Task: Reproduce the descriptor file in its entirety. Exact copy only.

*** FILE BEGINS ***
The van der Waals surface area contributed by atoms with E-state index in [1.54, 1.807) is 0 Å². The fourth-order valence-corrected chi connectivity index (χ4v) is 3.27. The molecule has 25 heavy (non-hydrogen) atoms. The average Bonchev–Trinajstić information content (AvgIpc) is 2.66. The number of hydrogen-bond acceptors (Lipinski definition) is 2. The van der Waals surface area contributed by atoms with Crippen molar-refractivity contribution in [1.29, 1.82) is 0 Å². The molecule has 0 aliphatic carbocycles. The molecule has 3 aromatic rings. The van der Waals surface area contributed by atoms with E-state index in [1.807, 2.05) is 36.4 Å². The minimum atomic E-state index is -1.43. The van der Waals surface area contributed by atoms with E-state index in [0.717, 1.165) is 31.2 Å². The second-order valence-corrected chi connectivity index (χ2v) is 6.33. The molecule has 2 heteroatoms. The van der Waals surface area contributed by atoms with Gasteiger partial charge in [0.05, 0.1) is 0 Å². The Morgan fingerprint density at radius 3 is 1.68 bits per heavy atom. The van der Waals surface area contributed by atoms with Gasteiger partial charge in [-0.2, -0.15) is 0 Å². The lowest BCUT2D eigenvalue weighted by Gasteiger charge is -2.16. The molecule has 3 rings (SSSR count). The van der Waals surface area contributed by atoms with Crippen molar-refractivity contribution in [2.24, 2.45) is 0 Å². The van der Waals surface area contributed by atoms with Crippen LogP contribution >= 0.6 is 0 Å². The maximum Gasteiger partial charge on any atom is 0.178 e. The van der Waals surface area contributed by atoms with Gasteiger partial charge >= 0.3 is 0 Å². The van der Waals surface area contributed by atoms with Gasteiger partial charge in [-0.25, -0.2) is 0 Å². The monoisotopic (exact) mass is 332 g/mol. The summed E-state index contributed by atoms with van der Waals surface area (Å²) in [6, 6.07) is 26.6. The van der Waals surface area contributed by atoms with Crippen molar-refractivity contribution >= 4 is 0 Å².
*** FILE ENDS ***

The van der Waals surface area contributed by atoms with E-state index in [1.54, 1.807) is 0 Å². The fourth-order valence-corrected chi connectivity index (χ4v) is 3.27. The molecule has 25 heavy (non-hydrogen) atoms. The average Bonchev–Trinajstić information content (AvgIpc) is 2.66. The number of hydrogen-bond acceptors (Lipinski definition) is 2. The van der Waals surface area contributed by atoms with Crippen molar-refractivity contribution in [1.29, 1.82) is 0 Å². The molecule has 0 aliphatic carbocycles. The molecule has 3 aromatic rings. The van der Waals surface area contributed by atoms with E-state index in [1.807, 2.05) is 36.4 Å². The minimum atomic E-state index is -1.43. The van der Waals surface area contributed by atoms with E-state index in [0.717, 1.165) is 31.2 Å². The second-order valence-corrected chi connectivity index (χ2v) is 6.33. The molecule has 2 heteroatoms. The van der Waals surface area contributed by atoms with Gasteiger partial charge in [0.05, 0.1) is 0 Å². The Morgan fingerprint density at radius 3 is 1.68 bits per heavy atom. The van der Waals surface area contributed by atoms with Gasteiger partial charge in [-0.2, -0.15) is 0 Å². The lowest BCUT2D eigenvalue weighted by Gasteiger charge is -2.16. The molecule has 3 rings (SSSR count). The van der Waals surface area contributed by atoms with Crippen molar-refractivity contribution in [2.24, 2.45) is 0 Å². The van der Waals surface area contributed by atoms with Crippen LogP contribution >= 0.6 is 0 Å². The maximum Gasteiger partial charge on any atom is 0.178 e. The van der Waals surface area contributed by atoms with Gasteiger partial charge >= 0.3 is 0 Å². The van der Waals surface area contributed by atoms with Gasteiger partial charge in [-0.25, -0.2) is 0 Å². The monoisotopic (exact) mass is 332 g/mol. The summed E-state index contributed by atoms with van der Waals surface area (Å²) in [6, 6.07) is 26.6. The van der Waals surface area contributed by atoms with Crippen molar-refractivity contribution >= 4 is 0 Å².